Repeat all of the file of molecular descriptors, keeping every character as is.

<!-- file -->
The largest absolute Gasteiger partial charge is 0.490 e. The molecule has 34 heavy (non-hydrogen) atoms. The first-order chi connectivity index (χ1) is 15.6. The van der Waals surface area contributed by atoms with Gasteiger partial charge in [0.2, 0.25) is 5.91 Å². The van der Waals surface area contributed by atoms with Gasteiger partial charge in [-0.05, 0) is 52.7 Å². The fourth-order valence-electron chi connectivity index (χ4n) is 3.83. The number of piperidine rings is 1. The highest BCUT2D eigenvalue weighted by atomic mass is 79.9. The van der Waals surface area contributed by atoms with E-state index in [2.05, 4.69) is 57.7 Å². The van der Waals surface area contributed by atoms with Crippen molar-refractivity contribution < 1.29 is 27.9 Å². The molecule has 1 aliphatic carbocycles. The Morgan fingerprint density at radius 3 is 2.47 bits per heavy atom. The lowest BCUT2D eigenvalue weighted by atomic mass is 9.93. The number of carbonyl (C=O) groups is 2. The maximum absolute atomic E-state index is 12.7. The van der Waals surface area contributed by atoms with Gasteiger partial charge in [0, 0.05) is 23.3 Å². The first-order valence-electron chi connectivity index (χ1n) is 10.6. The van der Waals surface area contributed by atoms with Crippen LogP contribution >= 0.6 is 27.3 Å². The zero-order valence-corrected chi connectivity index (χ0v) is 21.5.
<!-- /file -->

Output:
The largest absolute Gasteiger partial charge is 0.490 e. The molecule has 34 heavy (non-hydrogen) atoms. The first-order chi connectivity index (χ1) is 15.6. The van der Waals surface area contributed by atoms with Gasteiger partial charge in [0.2, 0.25) is 5.91 Å². The van der Waals surface area contributed by atoms with Gasteiger partial charge in [-0.05, 0) is 52.7 Å². The fourth-order valence-electron chi connectivity index (χ4n) is 3.83. The number of piperidine rings is 1. The highest BCUT2D eigenvalue weighted by atomic mass is 79.9. The van der Waals surface area contributed by atoms with E-state index in [2.05, 4.69) is 57.7 Å². The van der Waals surface area contributed by atoms with Crippen molar-refractivity contribution < 1.29 is 27.9 Å². The molecule has 1 aliphatic carbocycles. The Morgan fingerprint density at radius 3 is 2.47 bits per heavy atom. The lowest BCUT2D eigenvalue weighted by atomic mass is 9.93. The number of carbonyl (C=O) groups is 2. The maximum absolute atomic E-state index is 12.7. The van der Waals surface area contributed by atoms with Gasteiger partial charge in [0, 0.05) is 23.3 Å². The first-order valence-electron chi connectivity index (χ1n) is 10.6. The van der Waals surface area contributed by atoms with Crippen LogP contribution >= 0.6 is 27.3 Å². The zero-order valence-corrected chi connectivity index (χ0v) is 21.5.